“Colonial administrators began for a host of their own reasons—both imperial and more benign—efforts to systematize, categorize, and delineate castes into a set hierarchy that had never before existed in a formal sense. While these measures effectively codified and ossified the miserable conditions of the ‘lower” castes”
[Penn History Review Volume 17 Issue 1 Fall 2009 Article 3 10-1-2009 Te Political Intensifcation of Caste: India Under the Raj Sasha Riser-Kositsky University of Pennsylvania, email@example.com]
Thus when I was asked to think about class and education and pedagogy my thoughts related to the loss of social mobility in the United Kingdom since the 1980’s. A well known and respected educational charity, The Sutton Trust, created a 2017 report on the deterioration of social mobility in the UK; in its executive summary it states that:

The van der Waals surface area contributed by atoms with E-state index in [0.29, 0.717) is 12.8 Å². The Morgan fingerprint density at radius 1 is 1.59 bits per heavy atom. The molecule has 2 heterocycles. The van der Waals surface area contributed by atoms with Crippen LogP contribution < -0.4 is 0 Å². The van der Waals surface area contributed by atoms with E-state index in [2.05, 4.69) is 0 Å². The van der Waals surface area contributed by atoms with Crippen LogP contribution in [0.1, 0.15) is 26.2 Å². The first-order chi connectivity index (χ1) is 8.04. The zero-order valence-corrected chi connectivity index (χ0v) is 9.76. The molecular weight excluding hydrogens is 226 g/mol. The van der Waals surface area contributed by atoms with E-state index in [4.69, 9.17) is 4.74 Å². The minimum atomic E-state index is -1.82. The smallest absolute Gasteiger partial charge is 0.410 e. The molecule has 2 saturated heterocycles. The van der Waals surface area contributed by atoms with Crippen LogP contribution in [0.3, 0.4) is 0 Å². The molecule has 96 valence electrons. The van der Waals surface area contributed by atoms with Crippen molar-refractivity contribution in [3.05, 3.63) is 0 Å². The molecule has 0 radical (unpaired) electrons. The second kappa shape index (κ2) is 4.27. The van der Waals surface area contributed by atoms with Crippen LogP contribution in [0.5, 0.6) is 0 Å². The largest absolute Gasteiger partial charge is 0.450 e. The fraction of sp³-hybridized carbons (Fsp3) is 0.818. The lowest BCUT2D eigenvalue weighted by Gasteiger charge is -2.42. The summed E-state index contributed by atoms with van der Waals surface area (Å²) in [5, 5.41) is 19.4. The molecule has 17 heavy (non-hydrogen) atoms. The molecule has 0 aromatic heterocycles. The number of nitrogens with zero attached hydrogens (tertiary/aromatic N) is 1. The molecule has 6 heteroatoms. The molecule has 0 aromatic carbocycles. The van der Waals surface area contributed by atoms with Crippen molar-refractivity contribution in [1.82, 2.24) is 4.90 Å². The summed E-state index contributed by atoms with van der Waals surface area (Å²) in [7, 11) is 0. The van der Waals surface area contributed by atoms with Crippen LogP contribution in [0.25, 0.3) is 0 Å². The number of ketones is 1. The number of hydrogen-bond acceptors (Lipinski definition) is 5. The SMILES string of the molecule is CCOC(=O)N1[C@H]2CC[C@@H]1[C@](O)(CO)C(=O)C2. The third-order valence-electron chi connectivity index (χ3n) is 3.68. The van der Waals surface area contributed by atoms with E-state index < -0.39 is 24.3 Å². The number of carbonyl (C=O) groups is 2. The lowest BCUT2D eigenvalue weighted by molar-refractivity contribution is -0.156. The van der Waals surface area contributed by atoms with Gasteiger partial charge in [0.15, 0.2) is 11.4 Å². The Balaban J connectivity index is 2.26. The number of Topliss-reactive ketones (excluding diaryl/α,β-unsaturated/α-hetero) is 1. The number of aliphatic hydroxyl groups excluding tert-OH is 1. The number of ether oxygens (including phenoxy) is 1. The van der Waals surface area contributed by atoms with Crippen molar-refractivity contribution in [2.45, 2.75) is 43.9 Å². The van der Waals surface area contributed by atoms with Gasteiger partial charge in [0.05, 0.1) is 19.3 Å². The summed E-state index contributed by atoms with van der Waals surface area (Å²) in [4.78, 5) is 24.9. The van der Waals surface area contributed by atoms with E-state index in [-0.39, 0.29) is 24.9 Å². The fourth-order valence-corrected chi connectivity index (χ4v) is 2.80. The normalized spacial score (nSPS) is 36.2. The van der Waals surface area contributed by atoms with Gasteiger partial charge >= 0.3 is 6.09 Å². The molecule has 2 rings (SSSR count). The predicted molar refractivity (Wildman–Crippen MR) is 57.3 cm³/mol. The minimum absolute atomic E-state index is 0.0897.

“Social mobility in the UK increased from a low base from the 1940s through to the 1970s. In this period both absolute social class and income mobility increased. Since the 1980s, social mobility appears to have stalled or deteriorated in terms of social class and income measures respectively. The UK (along with the US) is one of the lowest performing countries for income mobility across the OECD. The UK ranks better in educational mobility, but this does not appear to translate into earnings.”
Interestingly this maps broadly onto the recasting of education as a consumer good when we look at the incidence of the phrase ‘Student as Consumer’ through Google Ngram Viewer (an online search engine that charts the frequencies of words and phrases found in sources printed between 1500 and 2008.